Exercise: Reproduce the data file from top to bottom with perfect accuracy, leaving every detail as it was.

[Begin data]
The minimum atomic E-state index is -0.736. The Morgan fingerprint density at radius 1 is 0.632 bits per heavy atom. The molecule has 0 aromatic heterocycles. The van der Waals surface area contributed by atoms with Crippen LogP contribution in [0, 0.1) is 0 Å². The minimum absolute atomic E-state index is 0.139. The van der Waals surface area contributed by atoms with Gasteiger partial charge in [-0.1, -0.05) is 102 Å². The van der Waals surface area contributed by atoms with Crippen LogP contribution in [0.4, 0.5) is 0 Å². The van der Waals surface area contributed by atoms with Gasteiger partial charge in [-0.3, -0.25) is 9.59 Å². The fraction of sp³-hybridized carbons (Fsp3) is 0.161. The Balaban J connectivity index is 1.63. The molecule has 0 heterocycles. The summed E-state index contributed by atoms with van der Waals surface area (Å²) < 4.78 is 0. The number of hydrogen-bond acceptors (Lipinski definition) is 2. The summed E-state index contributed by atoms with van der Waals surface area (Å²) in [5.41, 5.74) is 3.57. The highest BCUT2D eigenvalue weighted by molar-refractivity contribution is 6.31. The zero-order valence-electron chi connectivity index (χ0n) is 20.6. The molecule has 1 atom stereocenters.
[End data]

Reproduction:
The minimum atomic E-state index is -0.736. The Morgan fingerprint density at radius 1 is 0.632 bits per heavy atom. The molecule has 0 aromatic heterocycles. The van der Waals surface area contributed by atoms with Crippen LogP contribution in [0, 0.1) is 0 Å². The minimum absolute atomic E-state index is 0.139. The van der Waals surface area contributed by atoms with Gasteiger partial charge in [-0.1, -0.05) is 102 Å². The van der Waals surface area contributed by atoms with Crippen LogP contribution in [0.4, 0.5) is 0 Å². The van der Waals surface area contributed by atoms with Gasteiger partial charge in [-0.3, -0.25) is 9.59 Å². The fraction of sp³-hybridized carbons (Fsp3) is 0.161. The Balaban J connectivity index is 1.63. The molecule has 0 heterocycles. The summed E-state index contributed by atoms with van der Waals surface area (Å²) < 4.78 is 0. The number of hydrogen-bond acceptors (Lipinski definition) is 2. The summed E-state index contributed by atoms with van der Waals surface area (Å²) in [5.41, 5.74) is 3.57. The highest BCUT2D eigenvalue weighted by molar-refractivity contribution is 6.31. The zero-order valence-electron chi connectivity index (χ0n) is 20.6. The molecule has 1 atom stereocenters.